UCLA made another quarterback look like a Heisman winner Saturday, but, of course, for the prodigious Peyton Manning, that's practically a step down.
For Manning, the Tennessee senior who spurned millions of dollars and Bill Parcells (probably not in that order of preference) last spring to lead one last voluntary run at a national title, the 341 yards, two touchdowns and a 30-24 victory at the Rose Bowl was worth a shrug and a knowing grimace.
"Did I play a good game?" Manning said, repeating the postgame question. "Does it really matter? You guys are going to judge that, anyway. I thought I played well enough to win--with a lot of defensive help."
With the always epic showdown against Florida coming up next on Sept. 20, Manning rolled up 241 yards and both of his touchdown passes in the first half.
But, against a Bruin defense that surrendered 371 passing yards to Washington State's Ryan Leaf last Saturday, Manning sputtered with the rest of the Volunteer offense, amassing only 100 passing yards and completing only seven of his 21 attempts in the second half as UCLA rallied back.
And for No. 3 Tennessee, struggling against the Bruins is not exactly the surest way to steel themselves for the Gators.
"We didn't play good enough today to beat a high school team," said All-American linebacker Leonard Little, when asked if Tennessee had played well enough Saturday to expect to beat Florida. "In the first half we played good, but in the second half we let up, we kind of rolled over."
Said Tennessee receiver Peerless Price: "It was long, it was hot--it just seemed like we were playing for days."
Manning blamed himself for opening the door late in the first half, when, with Tennessee cruising, 24-0, and inside the UCLA 20, he through a pass that was intercepted by UCLA safety Larry Atkins.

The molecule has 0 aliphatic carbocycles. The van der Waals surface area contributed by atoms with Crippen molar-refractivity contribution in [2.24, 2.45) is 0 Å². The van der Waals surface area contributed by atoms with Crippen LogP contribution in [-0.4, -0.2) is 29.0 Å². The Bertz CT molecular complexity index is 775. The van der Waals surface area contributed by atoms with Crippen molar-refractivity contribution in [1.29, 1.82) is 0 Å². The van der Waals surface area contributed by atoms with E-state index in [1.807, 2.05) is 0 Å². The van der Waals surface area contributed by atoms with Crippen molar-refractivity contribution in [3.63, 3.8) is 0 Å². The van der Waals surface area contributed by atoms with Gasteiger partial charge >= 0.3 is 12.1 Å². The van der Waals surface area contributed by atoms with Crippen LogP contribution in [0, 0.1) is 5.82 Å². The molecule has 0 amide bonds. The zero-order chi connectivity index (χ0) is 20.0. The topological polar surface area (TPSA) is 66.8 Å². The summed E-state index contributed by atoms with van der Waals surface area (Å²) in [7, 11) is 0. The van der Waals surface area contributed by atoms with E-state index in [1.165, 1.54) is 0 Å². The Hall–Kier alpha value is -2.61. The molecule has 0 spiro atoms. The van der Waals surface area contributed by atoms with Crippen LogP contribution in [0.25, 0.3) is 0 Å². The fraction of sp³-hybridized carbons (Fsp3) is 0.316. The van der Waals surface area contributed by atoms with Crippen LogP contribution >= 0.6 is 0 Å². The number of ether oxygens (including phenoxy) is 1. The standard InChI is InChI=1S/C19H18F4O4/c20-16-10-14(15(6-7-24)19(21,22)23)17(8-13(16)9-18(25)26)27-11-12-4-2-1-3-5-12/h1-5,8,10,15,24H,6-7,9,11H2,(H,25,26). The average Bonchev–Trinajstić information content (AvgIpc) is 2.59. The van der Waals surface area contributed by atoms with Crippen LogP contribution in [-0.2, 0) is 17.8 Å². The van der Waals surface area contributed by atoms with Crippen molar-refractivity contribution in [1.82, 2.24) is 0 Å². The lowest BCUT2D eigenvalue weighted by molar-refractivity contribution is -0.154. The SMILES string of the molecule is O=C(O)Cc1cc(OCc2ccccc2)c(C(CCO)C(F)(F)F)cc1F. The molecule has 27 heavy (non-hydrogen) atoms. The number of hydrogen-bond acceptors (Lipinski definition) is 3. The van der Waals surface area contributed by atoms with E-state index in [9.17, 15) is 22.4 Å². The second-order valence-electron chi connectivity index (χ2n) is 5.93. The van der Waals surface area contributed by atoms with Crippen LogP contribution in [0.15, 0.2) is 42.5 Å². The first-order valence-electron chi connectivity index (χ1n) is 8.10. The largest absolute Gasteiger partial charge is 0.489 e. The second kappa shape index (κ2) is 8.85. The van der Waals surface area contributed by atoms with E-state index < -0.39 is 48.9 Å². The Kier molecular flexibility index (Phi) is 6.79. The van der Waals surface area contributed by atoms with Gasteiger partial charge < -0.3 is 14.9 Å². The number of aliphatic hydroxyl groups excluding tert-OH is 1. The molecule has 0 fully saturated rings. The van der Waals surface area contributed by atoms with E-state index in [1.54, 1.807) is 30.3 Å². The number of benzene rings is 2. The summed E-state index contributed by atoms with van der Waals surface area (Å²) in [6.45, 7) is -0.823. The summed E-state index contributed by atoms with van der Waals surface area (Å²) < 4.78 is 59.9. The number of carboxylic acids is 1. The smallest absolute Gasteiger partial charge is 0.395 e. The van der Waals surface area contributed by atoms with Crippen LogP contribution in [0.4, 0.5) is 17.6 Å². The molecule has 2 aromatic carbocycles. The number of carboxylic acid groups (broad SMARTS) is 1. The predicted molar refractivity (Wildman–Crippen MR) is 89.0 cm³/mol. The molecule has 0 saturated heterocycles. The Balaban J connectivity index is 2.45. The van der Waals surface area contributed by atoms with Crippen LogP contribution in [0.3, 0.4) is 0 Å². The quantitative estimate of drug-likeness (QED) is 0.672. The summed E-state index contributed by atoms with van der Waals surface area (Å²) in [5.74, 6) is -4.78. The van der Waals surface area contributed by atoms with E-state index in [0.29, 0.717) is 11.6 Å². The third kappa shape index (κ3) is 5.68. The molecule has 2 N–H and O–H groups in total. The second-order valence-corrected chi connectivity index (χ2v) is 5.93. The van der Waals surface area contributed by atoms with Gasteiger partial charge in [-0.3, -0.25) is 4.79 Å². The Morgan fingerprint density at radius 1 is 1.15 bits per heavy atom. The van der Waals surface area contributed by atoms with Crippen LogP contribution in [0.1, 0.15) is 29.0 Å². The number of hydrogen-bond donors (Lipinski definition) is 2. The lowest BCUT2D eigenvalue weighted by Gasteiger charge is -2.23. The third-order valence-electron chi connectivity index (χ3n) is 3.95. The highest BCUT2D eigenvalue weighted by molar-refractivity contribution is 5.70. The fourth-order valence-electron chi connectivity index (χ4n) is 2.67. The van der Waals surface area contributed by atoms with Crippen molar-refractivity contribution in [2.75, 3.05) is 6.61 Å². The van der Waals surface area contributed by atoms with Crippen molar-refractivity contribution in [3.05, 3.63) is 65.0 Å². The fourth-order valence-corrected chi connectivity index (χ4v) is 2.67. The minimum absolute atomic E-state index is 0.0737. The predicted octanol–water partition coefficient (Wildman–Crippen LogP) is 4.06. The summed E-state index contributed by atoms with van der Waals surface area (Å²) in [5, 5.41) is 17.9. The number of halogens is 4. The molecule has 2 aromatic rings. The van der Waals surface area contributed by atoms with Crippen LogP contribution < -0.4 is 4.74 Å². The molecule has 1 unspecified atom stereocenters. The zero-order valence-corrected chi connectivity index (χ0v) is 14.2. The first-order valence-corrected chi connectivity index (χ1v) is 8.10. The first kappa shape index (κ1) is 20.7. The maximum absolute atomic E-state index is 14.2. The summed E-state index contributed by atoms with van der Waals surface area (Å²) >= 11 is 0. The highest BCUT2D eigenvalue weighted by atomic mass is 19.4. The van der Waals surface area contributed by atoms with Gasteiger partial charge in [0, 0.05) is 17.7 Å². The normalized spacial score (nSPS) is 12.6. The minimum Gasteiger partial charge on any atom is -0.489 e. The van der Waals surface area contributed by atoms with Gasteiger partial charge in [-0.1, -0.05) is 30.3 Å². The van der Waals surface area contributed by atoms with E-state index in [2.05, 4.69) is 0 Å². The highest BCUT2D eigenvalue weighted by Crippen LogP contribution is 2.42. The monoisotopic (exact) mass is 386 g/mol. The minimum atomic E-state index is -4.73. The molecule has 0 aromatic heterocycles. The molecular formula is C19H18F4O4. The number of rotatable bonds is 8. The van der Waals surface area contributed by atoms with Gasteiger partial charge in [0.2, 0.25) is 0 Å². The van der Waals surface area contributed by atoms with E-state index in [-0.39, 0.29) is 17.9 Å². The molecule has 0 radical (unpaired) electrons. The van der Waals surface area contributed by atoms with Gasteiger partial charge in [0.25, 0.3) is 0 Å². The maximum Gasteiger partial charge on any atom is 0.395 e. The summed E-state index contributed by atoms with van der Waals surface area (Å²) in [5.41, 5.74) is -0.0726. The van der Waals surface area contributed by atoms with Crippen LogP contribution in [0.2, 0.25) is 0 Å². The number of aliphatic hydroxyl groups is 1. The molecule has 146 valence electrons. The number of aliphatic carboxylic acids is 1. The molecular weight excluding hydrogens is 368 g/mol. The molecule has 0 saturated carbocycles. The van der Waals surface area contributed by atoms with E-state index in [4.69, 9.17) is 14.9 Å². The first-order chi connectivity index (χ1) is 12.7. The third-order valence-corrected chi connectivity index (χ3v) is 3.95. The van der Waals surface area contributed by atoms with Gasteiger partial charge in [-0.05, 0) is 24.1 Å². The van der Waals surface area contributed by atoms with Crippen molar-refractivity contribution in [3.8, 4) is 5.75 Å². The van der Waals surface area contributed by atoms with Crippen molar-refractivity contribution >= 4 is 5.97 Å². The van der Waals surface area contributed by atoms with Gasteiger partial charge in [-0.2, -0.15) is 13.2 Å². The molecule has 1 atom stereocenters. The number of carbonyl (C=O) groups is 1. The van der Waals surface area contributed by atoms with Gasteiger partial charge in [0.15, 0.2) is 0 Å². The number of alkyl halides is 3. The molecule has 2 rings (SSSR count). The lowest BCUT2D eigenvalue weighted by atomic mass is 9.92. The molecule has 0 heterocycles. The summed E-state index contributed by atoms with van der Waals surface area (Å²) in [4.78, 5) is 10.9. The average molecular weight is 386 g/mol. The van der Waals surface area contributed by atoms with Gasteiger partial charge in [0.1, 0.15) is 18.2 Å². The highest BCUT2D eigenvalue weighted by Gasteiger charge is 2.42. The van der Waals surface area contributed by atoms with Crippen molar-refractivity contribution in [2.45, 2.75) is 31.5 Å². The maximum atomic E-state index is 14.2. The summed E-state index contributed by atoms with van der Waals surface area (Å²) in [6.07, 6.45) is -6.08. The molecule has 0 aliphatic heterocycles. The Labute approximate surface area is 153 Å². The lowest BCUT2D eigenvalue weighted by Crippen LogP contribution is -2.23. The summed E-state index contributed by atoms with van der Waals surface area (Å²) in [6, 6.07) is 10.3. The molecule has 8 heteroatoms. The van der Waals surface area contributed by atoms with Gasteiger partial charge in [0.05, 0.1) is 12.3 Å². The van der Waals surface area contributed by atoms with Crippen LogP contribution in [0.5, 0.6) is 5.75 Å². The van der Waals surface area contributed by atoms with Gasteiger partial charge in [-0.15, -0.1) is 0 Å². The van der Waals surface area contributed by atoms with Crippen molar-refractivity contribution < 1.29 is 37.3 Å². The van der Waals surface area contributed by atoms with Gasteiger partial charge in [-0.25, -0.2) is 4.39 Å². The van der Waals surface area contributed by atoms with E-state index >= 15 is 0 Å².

Instead of doing as ordered and spiking the ball to stop the clock, Manning saw that UCLA was confused on defense and looped a pass up to receiver Marcus Nash--only to watch Atkins streak across the field, cut in front of Nash, then race deep into Volunteer territory to set up the Bruins' first score.
"That was a little bit greedy on my part," Manning said. "I saw that nobody was covering Nash, so I tried to get it to him."
Volunteer Coach Phillip Fulmer, chief beneficiary of Manning's surprising decision to bypass a chance to be the No. 1 pick overall in the NFL draft, said the interception was understandable.
"That was just a great quarterback trying to make a great play right there," Fulmer said. "He's made enough of them that you can't really fault him for trying."
For Fulmer, the real problem Saturday was Tennessee's big mistakes: five fumbles (two lost) and a woeful kicking game, which included a safety on a blown punt snap and several shanks by punter Dave Leaverton.
How about Manning's performance? Fulmer shook his head and, appropriately so, sounded very much like an NFL coach speaking about a Pro Bowl quarterback.
"I don't really know, I'll have to see what happened," Fulmer said. "Hey, he could've had 500 yards for all I know."
Manning could have gotten 500 or more if he kept up his first-half pace--but as UCLA wound its way back into the game, Manning uncharacteristically started bouncing balls off the Rose Bowl turf.
"I don't really get scared," Manning said. "It was more frustrating that we weren't performing better offensively.
"Our defense is one of our strong points. But we've been putting too much pressure on them. Against the teams we're going to be playing real soon, our offense has to score more points."
To be fair, Manning was getting much more pass-rush pressure in the second half, Nash came out of the game because of leg problems in the second half, and Price was limping because of an injured leg for most of the game.
Manning (who ended up 28 for 49 and completed two or more passes to six receivers) did connect with Jermaine Copeland with a crucial 27-yard pass up the left seam on third and 13 to key Tennessee's important fourth-quarter field-goal drive.
"I think the team of the first half, that's our team," Manning said.